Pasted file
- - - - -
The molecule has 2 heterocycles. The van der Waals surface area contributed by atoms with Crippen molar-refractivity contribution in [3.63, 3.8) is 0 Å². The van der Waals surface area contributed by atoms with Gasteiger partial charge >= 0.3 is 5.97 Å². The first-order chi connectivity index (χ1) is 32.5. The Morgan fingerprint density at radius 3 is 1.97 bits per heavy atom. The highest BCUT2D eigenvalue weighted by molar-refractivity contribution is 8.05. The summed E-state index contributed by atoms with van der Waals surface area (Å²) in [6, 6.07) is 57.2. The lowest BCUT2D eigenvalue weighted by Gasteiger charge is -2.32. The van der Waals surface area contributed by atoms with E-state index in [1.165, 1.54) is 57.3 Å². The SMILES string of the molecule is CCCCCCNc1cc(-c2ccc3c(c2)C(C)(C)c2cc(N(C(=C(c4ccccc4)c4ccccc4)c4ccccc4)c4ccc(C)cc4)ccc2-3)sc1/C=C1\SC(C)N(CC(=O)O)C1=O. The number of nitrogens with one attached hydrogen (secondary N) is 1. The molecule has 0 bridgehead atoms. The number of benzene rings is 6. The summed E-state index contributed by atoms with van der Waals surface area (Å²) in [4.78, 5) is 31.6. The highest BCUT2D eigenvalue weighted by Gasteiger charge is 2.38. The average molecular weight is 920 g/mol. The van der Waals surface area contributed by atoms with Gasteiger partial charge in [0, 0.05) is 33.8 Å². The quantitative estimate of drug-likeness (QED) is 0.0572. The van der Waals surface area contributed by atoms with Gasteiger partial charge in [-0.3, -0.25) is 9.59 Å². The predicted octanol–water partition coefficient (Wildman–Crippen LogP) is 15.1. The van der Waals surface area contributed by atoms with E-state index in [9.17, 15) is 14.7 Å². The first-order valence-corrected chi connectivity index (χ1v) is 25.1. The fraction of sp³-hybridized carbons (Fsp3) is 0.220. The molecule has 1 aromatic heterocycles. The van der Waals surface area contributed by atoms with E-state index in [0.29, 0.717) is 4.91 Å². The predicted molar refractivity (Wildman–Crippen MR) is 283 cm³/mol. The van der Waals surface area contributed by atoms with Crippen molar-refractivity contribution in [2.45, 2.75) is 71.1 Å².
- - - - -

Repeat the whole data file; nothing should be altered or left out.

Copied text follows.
The molecule has 2 heterocycles. The van der Waals surface area contributed by atoms with Crippen molar-refractivity contribution in [3.63, 3.8) is 0 Å². The van der Waals surface area contributed by atoms with Gasteiger partial charge >= 0.3 is 5.97 Å². The first-order chi connectivity index (χ1) is 32.5. The Morgan fingerprint density at radius 3 is 1.97 bits per heavy atom. The highest BCUT2D eigenvalue weighted by molar-refractivity contribution is 8.05. The summed E-state index contributed by atoms with van der Waals surface area (Å²) in [6, 6.07) is 57.2. The lowest BCUT2D eigenvalue weighted by Gasteiger charge is -2.32. The van der Waals surface area contributed by atoms with E-state index in [1.165, 1.54) is 57.3 Å². The SMILES string of the molecule is CCCCCCNc1cc(-c2ccc3c(c2)C(C)(C)c2cc(N(C(=C(c4ccccc4)c4ccccc4)c4ccccc4)c4ccc(C)cc4)ccc2-3)sc1/C=C1\SC(C)N(CC(=O)O)C1=O. The number of nitrogens with one attached hydrogen (secondary N) is 1. The molecule has 0 bridgehead atoms. The number of benzene rings is 6. The summed E-state index contributed by atoms with van der Waals surface area (Å²) in [4.78, 5) is 31.6. The highest BCUT2D eigenvalue weighted by Gasteiger charge is 2.38. The average molecular weight is 920 g/mol. The van der Waals surface area contributed by atoms with Gasteiger partial charge in [0, 0.05) is 33.8 Å². The quantitative estimate of drug-likeness (QED) is 0.0572. The van der Waals surface area contributed by atoms with Gasteiger partial charge in [-0.3, -0.25) is 9.59 Å². The predicted octanol–water partition coefficient (Wildman–Crippen LogP) is 15.1. The van der Waals surface area contributed by atoms with E-state index in [9.17, 15) is 14.7 Å². The first-order valence-corrected chi connectivity index (χ1v) is 25.1. The fraction of sp³-hybridized carbons (Fsp3) is 0.220. The molecule has 1 aromatic heterocycles. The van der Waals surface area contributed by atoms with E-state index in [0.29, 0.717) is 4.91 Å². The predicted molar refractivity (Wildman–Crippen MR) is 283 cm³/mol. The van der Waals surface area contributed by atoms with Crippen molar-refractivity contribution in [2.45, 2.75) is 71.1 Å².